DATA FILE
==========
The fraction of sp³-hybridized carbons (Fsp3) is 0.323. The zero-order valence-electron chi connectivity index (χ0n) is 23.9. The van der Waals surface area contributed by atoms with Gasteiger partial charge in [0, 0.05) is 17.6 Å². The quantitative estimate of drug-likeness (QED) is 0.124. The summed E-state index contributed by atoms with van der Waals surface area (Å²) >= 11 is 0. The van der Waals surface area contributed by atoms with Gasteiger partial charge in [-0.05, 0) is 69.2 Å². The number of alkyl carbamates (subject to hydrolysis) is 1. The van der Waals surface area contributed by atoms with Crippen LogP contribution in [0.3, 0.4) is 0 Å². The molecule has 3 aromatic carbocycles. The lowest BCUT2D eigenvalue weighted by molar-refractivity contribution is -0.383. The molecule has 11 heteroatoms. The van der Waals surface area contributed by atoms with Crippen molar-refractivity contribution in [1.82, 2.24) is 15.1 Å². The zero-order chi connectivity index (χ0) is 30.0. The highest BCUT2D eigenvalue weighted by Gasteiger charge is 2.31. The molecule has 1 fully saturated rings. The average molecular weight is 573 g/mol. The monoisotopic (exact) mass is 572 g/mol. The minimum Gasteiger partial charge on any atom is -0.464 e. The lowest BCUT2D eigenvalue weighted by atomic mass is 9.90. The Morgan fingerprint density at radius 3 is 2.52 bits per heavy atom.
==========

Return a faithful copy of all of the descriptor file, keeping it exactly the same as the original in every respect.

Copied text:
The fraction of sp³-hybridized carbons (Fsp3) is 0.323. The zero-order valence-electron chi connectivity index (χ0n) is 23.9. The van der Waals surface area contributed by atoms with Gasteiger partial charge in [0, 0.05) is 17.6 Å². The quantitative estimate of drug-likeness (QED) is 0.124. The summed E-state index contributed by atoms with van der Waals surface area (Å²) >= 11 is 0. The van der Waals surface area contributed by atoms with Gasteiger partial charge in [-0.05, 0) is 69.2 Å². The number of alkyl carbamates (subject to hydrolysis) is 1. The van der Waals surface area contributed by atoms with Crippen LogP contribution in [0.3, 0.4) is 0 Å². The molecule has 3 aromatic carbocycles. The lowest BCUT2D eigenvalue weighted by molar-refractivity contribution is -0.383. The molecule has 11 heteroatoms. The van der Waals surface area contributed by atoms with Crippen molar-refractivity contribution in [1.82, 2.24) is 15.1 Å². The zero-order chi connectivity index (χ0) is 30.0. The highest BCUT2D eigenvalue weighted by Gasteiger charge is 2.31. The molecule has 1 fully saturated rings. The average molecular weight is 573 g/mol. The monoisotopic (exact) mass is 572 g/mol. The minimum Gasteiger partial charge on any atom is -0.464 e. The lowest BCUT2D eigenvalue weighted by atomic mass is 9.90. The Morgan fingerprint density at radius 3 is 2.52 bits per heavy atom.